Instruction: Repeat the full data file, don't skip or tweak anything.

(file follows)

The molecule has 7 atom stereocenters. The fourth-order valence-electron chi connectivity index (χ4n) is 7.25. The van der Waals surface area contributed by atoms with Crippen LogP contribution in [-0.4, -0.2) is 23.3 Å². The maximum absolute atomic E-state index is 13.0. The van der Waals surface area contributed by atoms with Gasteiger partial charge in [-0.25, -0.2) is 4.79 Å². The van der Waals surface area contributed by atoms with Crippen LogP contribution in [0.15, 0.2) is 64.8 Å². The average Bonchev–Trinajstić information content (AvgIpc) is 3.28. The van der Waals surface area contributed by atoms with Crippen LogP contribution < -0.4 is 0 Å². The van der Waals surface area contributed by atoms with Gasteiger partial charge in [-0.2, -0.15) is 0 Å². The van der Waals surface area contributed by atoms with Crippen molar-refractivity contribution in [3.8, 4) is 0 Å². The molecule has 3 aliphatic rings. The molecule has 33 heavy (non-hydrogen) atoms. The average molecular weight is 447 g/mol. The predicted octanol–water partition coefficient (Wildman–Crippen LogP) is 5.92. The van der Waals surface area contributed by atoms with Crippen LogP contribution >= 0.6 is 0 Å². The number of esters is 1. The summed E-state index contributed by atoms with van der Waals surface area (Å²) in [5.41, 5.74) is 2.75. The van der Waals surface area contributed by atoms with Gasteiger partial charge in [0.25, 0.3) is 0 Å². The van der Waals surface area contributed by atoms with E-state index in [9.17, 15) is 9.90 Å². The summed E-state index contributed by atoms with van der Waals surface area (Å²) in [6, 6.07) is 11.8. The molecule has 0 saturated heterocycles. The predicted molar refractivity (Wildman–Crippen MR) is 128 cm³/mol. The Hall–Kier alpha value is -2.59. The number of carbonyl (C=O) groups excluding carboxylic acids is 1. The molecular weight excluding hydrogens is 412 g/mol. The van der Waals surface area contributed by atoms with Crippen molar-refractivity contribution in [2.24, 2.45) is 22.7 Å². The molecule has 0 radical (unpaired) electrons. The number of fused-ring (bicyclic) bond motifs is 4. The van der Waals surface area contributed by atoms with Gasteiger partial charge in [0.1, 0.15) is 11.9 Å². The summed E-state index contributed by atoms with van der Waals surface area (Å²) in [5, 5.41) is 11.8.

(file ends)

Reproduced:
The molecule has 7 atom stereocenters. The fourth-order valence-electron chi connectivity index (χ4n) is 7.25. The van der Waals surface area contributed by atoms with Crippen LogP contribution in [-0.4, -0.2) is 23.3 Å². The maximum absolute atomic E-state index is 13.0. The van der Waals surface area contributed by atoms with Gasteiger partial charge in [-0.25, -0.2) is 4.79 Å². The van der Waals surface area contributed by atoms with Crippen LogP contribution in [0.15, 0.2) is 64.8 Å². The average Bonchev–Trinajstić information content (AvgIpc) is 3.28. The van der Waals surface area contributed by atoms with Crippen LogP contribution < -0.4 is 0 Å². The van der Waals surface area contributed by atoms with Gasteiger partial charge in [-0.2, -0.15) is 0 Å². The van der Waals surface area contributed by atoms with Crippen molar-refractivity contribution in [3.8, 4) is 0 Å². The molecule has 3 aliphatic rings. The molecule has 33 heavy (non-hydrogen) atoms. The average molecular weight is 447 g/mol. The predicted octanol–water partition coefficient (Wildman–Crippen LogP) is 5.92. The van der Waals surface area contributed by atoms with Crippen LogP contribution >= 0.6 is 0 Å². The number of esters is 1. The summed E-state index contributed by atoms with van der Waals surface area (Å²) in [5.41, 5.74) is 2.75. The van der Waals surface area contributed by atoms with Gasteiger partial charge in [0.25, 0.3) is 0 Å². The van der Waals surface area contributed by atoms with E-state index in [9.17, 15) is 9.90 Å². The summed E-state index contributed by atoms with van der Waals surface area (Å²) in [6, 6.07) is 11.8. The molecule has 0 saturated heterocycles. The predicted molar refractivity (Wildman–Crippen MR) is 128 cm³/mol. The Hall–Kier alpha value is -2.59. The number of carbonyl (C=O) groups excluding carboxylic acids is 1. The molecular weight excluding hydrogens is 412 g/mol. The van der Waals surface area contributed by atoms with Crippen molar-refractivity contribution in [2.24, 2.45) is 22.7 Å². The molecule has 0 radical (unpaired) electrons. The number of fused-ring (bicyclic) bond motifs is 4. The van der Waals surface area contributed by atoms with Gasteiger partial charge in [0.1, 0.15) is 11.9 Å². The summed E-state index contributed by atoms with van der Waals surface area (Å²) in [5, 5.41) is 11.8.